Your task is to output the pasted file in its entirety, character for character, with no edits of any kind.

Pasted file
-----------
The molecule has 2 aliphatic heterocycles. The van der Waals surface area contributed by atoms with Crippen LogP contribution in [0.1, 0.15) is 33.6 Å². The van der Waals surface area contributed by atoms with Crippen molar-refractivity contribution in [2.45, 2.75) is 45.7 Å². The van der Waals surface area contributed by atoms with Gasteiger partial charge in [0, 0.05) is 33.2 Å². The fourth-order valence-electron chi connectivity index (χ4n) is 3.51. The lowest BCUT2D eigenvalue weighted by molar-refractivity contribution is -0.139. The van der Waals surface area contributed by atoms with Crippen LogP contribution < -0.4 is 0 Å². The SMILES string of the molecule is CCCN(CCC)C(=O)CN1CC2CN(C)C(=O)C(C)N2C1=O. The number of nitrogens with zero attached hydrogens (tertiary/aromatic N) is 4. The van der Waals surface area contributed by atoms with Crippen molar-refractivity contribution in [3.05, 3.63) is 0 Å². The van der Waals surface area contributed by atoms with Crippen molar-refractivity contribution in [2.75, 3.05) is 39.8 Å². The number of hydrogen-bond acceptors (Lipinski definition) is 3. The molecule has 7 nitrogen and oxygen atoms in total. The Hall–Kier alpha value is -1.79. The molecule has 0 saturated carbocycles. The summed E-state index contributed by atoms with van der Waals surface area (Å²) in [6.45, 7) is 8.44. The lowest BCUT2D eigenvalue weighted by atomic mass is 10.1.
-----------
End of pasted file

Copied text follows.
The molecule has 2 aliphatic heterocycles. The van der Waals surface area contributed by atoms with Crippen LogP contribution in [0.1, 0.15) is 33.6 Å². The van der Waals surface area contributed by atoms with Crippen molar-refractivity contribution in [2.45, 2.75) is 45.7 Å². The van der Waals surface area contributed by atoms with Gasteiger partial charge in [0, 0.05) is 33.2 Å². The fourth-order valence-electron chi connectivity index (χ4n) is 3.51. The lowest BCUT2D eigenvalue weighted by molar-refractivity contribution is -0.139. The van der Waals surface area contributed by atoms with Crippen LogP contribution < -0.4 is 0 Å². The SMILES string of the molecule is CCCN(CCC)C(=O)CN1CC2CN(C)C(=O)C(C)N2C1=O. The number of nitrogens with zero attached hydrogens (tertiary/aromatic N) is 4. The van der Waals surface area contributed by atoms with Crippen molar-refractivity contribution in [3.05, 3.63) is 0 Å². The van der Waals surface area contributed by atoms with Crippen molar-refractivity contribution in [2.75, 3.05) is 39.8 Å². The number of hydrogen-bond acceptors (Lipinski definition) is 3. The molecule has 7 nitrogen and oxygen atoms in total. The Hall–Kier alpha value is -1.79. The molecule has 0 saturated carbocycles. The summed E-state index contributed by atoms with van der Waals surface area (Å²) in [6.45, 7) is 8.44. The lowest BCUT2D eigenvalue weighted by atomic mass is 10.1.